The arts can be an incredible source of resilience during challenging times, and the people creating and disseminating art are often deeply affected by the same things their art helps people face. As part of Massachusetts General Hospital’s Juneteenth celebration and commemoration, Dawn Simmons, of the Front Porch Arts Collective, moderated a panel with leaders of area groups who work to increase visibility for the art that people of color create.

The lively conversation described the ups and downs of the arts world, including during the coronavirus pandemic and while responding to racial violence. Catherine Morris, of the Boston Art, Music and Soul (BAMS) Festival, said institutions that want to hire groups for diverse arts programming should “do it 365 days of the year, not two months out of the year.” 

Panelists also discussed what health care workers can do to fight racism. Ash Gordon, of Castle of Our Skins, advocated “checking language and checking perspectives, and decolonizing as best you can” at any job level. “It can be small, but it needs to be meaningful and it needs to be long-term.”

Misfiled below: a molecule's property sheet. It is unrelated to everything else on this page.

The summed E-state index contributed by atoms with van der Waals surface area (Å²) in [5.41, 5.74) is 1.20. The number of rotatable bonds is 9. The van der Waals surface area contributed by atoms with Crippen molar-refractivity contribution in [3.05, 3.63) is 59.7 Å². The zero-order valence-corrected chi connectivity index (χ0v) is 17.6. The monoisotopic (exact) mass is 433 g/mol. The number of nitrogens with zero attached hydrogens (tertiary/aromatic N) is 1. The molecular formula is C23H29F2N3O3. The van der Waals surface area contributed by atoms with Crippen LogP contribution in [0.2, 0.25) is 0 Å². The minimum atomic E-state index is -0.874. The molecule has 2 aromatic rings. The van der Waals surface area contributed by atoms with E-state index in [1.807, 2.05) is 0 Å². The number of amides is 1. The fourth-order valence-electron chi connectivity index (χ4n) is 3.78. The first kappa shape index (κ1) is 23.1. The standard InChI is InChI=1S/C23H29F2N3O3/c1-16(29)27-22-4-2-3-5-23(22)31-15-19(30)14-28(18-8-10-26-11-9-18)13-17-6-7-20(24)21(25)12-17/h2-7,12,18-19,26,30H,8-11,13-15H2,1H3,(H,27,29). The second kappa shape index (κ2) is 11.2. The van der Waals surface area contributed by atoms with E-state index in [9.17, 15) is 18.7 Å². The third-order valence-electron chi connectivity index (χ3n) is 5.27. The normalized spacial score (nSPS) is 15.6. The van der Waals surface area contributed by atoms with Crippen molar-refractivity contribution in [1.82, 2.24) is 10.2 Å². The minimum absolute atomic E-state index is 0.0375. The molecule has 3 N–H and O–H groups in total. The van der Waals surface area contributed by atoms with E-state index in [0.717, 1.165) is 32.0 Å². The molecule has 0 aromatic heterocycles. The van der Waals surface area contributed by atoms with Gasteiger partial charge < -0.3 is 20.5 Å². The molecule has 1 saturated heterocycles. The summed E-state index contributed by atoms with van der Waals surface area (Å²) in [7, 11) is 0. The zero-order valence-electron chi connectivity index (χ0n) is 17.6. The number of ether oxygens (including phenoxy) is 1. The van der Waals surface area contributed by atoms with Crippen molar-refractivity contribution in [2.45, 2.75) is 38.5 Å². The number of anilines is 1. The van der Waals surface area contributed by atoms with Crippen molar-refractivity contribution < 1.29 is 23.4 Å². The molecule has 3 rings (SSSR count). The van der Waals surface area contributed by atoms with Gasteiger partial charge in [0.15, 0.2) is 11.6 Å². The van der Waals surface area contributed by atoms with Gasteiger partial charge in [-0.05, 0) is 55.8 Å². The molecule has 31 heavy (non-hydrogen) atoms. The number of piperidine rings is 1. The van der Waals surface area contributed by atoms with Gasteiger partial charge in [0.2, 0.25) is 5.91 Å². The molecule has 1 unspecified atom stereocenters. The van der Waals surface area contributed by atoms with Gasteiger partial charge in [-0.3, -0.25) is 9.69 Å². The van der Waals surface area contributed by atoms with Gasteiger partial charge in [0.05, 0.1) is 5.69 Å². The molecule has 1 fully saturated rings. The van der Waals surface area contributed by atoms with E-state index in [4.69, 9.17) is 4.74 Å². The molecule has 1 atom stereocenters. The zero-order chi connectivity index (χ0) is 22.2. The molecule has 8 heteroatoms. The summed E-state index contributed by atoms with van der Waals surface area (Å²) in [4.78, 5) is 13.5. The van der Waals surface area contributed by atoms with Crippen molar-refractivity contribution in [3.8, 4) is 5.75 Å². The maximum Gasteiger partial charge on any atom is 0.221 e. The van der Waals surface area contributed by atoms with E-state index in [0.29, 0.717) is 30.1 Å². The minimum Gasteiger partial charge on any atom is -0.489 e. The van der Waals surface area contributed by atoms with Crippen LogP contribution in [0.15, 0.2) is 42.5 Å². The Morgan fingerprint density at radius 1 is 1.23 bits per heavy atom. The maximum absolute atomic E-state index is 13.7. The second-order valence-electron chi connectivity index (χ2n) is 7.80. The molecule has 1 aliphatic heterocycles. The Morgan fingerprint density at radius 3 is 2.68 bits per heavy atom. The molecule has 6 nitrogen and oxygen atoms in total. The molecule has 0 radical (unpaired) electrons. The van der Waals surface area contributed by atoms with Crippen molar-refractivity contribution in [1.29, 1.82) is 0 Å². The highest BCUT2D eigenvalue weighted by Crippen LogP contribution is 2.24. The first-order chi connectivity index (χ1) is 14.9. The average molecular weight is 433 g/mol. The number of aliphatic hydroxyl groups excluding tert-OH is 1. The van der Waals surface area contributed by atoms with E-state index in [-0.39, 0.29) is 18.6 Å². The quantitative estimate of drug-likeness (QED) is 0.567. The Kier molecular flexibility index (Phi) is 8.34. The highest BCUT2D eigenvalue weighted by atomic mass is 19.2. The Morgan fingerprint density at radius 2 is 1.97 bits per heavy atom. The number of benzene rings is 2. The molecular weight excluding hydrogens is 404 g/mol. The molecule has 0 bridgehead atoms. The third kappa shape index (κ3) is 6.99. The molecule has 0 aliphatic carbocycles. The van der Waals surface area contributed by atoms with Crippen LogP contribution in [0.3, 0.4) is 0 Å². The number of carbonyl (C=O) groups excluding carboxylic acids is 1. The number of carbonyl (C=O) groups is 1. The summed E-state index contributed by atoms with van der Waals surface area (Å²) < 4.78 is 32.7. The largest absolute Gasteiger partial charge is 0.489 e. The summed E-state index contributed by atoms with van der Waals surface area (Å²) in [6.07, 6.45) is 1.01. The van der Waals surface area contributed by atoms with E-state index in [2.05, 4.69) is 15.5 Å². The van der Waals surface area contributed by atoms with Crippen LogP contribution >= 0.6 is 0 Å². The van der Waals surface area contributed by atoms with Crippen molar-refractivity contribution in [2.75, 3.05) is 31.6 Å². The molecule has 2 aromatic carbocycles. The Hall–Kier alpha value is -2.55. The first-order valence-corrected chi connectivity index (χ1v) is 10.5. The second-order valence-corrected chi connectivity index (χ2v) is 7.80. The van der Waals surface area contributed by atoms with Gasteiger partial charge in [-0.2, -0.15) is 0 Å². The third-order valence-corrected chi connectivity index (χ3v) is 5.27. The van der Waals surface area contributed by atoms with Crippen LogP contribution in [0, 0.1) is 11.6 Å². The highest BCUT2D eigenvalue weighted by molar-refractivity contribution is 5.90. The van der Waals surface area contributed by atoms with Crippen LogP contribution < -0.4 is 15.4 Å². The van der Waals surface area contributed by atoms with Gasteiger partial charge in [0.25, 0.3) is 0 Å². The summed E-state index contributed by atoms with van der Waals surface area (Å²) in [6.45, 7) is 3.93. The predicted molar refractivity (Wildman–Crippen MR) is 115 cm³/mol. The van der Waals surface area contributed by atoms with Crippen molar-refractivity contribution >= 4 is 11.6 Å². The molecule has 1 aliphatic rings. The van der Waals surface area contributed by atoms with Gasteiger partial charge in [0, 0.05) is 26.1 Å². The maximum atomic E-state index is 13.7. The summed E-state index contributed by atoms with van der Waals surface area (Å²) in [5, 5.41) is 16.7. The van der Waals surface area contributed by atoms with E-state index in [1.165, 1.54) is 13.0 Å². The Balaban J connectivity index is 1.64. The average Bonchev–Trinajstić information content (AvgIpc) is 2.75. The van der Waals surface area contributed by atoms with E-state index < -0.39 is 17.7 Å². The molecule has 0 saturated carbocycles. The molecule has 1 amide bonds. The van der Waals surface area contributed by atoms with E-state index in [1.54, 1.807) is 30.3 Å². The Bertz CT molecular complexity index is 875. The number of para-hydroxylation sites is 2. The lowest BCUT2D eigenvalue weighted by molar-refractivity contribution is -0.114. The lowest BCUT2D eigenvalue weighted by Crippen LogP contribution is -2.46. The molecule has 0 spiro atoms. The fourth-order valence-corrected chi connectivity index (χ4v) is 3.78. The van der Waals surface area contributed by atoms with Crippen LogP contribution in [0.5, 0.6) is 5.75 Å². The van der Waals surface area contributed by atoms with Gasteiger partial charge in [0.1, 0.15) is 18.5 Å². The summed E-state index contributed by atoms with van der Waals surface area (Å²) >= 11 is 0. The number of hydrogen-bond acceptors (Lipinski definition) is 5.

Reading, education, and being open to new ideas were promoted by the speakers as great steps in the fight against racism. “It’s time to start figuring out what you’re willing to risk. The reality is, when you do that work [to prioritize diversity, equity and inclusion], you are bettering the overall organization,” said Tim Hall of Hipstory.

Added Simmons, “My real fear is that we’re going to be here two years from now, having the same conversation.” She encouraged moving from solidarity to action. "Now is the opportunity."